Perhaps you have decided what will happen in your story. Perhaps you have a good understanding of the characters and the conversations. It may be time to focus on another aspect of your story: where the events take place.
Fiction is an opportunity to visit virtually places that you and your readers could never otherwise experience. Dragon lairs, floating cities, Roman gladiator fights, or the construction site of the Taj Mahal -- these are all impossible to get to these days. It is true that you can journey to India, pay an entry fee in Agra and tour the Taj Mahal, but you can't go back to the time when it was being built. Roman gladiator fights have been over for millennia, while dragon lairs and floating cities never even existed, except in people's imaginations.
Great settings can enhance your story. They can give your readers a wondrous experience, make or break a mood, or even increase your plot possibilities, as your characters interact with their surroundings. Especially in adventure stories, settings can play a role in whether your characters live or die.
But in this column, we won't discuss which settings are perfect for your story, in part because that is a very subjective decision that should be left to you, the artist (though it may get covered later). Instead, we'll focus on what you can do to improve your understanding of your story's settings. After all, authors often play "host" to readers, "showing them around," and it helps to be as well-informed about where your story is taking place as you can.
The first step is to think of settings in the first place, which depends heavily on your story and your characters. Where do they spend their days? Where is it logical for them to be and to go?
Sometimes a story's environment is defined at the outset. An astronaut may be in the International Space System (ISS) -- not exactly a floating city but perhaps it will evolve into one -- because these days astronauts don't really go anywhere else. On the other hand, you may be writing a story where you have many more options with respect to setting. Perhaps your characters are traveling, and are taking a long journey in wagon trains from east to west, like pioneers of yore, in which case you can choose to focus on your favorites along the route.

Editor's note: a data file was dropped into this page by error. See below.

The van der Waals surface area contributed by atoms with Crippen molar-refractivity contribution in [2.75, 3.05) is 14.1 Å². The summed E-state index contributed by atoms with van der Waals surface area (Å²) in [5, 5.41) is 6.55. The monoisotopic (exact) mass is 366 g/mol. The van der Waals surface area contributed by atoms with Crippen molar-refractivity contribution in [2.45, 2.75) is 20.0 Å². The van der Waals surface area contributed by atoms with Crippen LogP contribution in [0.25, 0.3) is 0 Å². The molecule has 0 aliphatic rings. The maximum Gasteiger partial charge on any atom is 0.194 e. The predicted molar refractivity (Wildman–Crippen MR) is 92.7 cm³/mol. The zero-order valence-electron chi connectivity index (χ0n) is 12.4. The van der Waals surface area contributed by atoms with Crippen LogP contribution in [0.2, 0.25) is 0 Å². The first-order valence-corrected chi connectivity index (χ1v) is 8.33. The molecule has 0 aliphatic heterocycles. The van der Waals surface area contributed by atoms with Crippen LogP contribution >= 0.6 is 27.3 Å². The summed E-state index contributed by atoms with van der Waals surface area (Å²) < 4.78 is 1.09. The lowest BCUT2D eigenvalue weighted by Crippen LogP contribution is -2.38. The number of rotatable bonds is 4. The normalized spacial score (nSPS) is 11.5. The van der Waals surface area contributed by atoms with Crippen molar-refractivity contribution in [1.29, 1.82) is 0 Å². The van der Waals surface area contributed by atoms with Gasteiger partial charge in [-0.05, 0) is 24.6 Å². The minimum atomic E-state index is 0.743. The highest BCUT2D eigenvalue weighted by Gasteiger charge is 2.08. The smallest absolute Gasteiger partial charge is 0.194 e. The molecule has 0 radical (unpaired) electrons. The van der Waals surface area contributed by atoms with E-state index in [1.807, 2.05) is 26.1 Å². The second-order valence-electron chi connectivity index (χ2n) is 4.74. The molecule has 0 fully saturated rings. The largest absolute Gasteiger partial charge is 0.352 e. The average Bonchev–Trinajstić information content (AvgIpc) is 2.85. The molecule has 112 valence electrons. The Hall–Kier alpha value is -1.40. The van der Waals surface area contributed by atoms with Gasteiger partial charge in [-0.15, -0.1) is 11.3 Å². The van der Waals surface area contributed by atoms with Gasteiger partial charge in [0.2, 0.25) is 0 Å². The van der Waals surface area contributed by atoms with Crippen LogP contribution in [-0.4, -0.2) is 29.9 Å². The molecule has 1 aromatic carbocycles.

Other story settings may be more mundane. Perhaps you are setting your story in a small town, and you have little to do besides invent a few houses and street names. Finally, some settings may be absolutely fantastic: the dragon's lair, the wizard's castle, the vampire's crypt.
Whatever your possible settings, I suggest that you make a list of them, either mentally or in a file. I believe, too, that unless you are writing a very short piece -- or unless your characters really can't go anywhere, which could be true if you are up at the ISS or if your characters are prisoners in some jail cell -- it is good to have several settings in mind. Most readers expect to visit more than one imaginary place in a story, and you should be prepared.
After you have come up your list of possible settings for the scenes of your story, you may need to engage in research to get them right. If you place your story on the ISS, you will need to understand it better than most potential readers.
The best thing you can do is to personally visit your settings or reasonable proxies for them. For example, perhaps your characters work in a restaurant or a museum. Everyone has eaten in a restaurant, but have you spent time in a restaurant's kitchen? Everyone has visited a museum, but have you been to the museum basement or the museum office? By visiting these places -- even if you will not be using the exact places that you visit -- you can learn a lot about details and the atmosphere.
Some places are difficult to visit, but you can still do research to learn more. If you want to set your story on the ISS and you are not in the space program and lack the millions of dollars needed to go up as a tourist, you can still become better acquainted with the place by taking a YouTube tour with Astronaut Suni Williams. You may find similar videos, articles and documentaries about other hard-to-reach places.
Whatever your possible settings, when you do your visits or your research, look around you -- in all six directions. Left, right, front, back, up and down. (Most of us forget "up" and "down.") What do you see; what do you notice? What would your characters notice? Where does the light come from? Is it warm or cold? Dry or moist? How does it smell? Do you hear anything? How does it feel to walk on the floor (or to float around, if that is what you are doing)?